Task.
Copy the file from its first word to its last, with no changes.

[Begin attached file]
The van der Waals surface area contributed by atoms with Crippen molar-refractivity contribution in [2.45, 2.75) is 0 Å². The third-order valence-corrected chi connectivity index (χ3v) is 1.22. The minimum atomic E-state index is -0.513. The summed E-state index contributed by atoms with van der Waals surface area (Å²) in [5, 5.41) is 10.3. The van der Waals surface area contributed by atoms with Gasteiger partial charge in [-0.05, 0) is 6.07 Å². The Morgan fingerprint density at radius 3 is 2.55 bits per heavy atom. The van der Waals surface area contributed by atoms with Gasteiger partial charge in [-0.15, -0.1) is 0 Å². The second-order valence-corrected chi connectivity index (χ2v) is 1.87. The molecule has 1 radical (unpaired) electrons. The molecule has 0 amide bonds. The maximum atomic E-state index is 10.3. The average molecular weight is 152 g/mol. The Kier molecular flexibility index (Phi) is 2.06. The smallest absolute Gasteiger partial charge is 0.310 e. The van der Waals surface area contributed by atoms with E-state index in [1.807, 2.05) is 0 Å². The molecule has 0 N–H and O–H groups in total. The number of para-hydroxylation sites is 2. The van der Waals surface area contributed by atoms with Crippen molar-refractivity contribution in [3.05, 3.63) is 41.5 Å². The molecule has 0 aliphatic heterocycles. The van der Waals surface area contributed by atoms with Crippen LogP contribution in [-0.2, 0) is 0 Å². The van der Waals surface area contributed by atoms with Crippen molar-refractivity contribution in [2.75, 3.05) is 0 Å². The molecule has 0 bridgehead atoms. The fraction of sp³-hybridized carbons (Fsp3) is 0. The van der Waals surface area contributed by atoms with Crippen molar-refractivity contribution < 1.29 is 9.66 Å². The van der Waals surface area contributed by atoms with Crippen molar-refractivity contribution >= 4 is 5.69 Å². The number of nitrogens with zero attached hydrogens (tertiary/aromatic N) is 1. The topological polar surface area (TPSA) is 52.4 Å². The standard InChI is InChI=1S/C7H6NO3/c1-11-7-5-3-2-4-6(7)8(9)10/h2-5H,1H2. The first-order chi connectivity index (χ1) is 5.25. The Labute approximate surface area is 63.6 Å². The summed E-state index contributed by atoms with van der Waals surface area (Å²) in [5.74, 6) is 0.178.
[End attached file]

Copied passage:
The van der Waals surface area contributed by atoms with Crippen molar-refractivity contribution in [2.45, 2.75) is 0 Å². The third-order valence-corrected chi connectivity index (χ3v) is 1.22. The minimum atomic E-state index is -0.513. The summed E-state index contributed by atoms with van der Waals surface area (Å²) in [5, 5.41) is 10.3. The van der Waals surface area contributed by atoms with Gasteiger partial charge in [-0.05, 0) is 6.07 Å². The Morgan fingerprint density at radius 3 is 2.55 bits per heavy atom. The van der Waals surface area contributed by atoms with Gasteiger partial charge in [-0.15, -0.1) is 0 Å². The second-order valence-corrected chi connectivity index (χ2v) is 1.87. The molecule has 1 radical (unpaired) electrons. The molecule has 0 amide bonds. The maximum atomic E-state index is 10.3. The average molecular weight is 152 g/mol. The Kier molecular flexibility index (Phi) is 2.06. The smallest absolute Gasteiger partial charge is 0.310 e. The van der Waals surface area contributed by atoms with E-state index in [1.807, 2.05) is 0 Å². The molecule has 0 N–H and O–H groups in total. The number of para-hydroxylation sites is 2. The van der Waals surface area contributed by atoms with Crippen molar-refractivity contribution in [3.05, 3.63) is 41.5 Å². The molecule has 0 aliphatic heterocycles. The van der Waals surface area contributed by atoms with Crippen LogP contribution in [-0.2, 0) is 0 Å². The van der Waals surface area contributed by atoms with Crippen molar-refractivity contribution in [2.75, 3.05) is 0 Å². The molecule has 0 bridgehead atoms. The fraction of sp³-hybridized carbons (Fsp3) is 0. The van der Waals surface area contributed by atoms with Crippen molar-refractivity contribution < 1.29 is 9.66 Å². The van der Waals surface area contributed by atoms with Crippen molar-refractivity contribution >= 4 is 5.69 Å². The number of nitrogens with zero attached hydrogens (tertiary/aromatic N) is 1. The topological polar surface area (TPSA) is 52.4 Å². The standard InChI is InChI=1S/C7H6NO3/c1-11-7-5-3-2-4-6(7)8(9)10/h2-5H,1H2. The first-order chi connectivity index (χ1) is 5.25. The Labute approximate surface area is 63.6 Å². The summed E-state index contributed by atoms with van der Waals surface area (Å²) in [5.74, 6) is 0.178.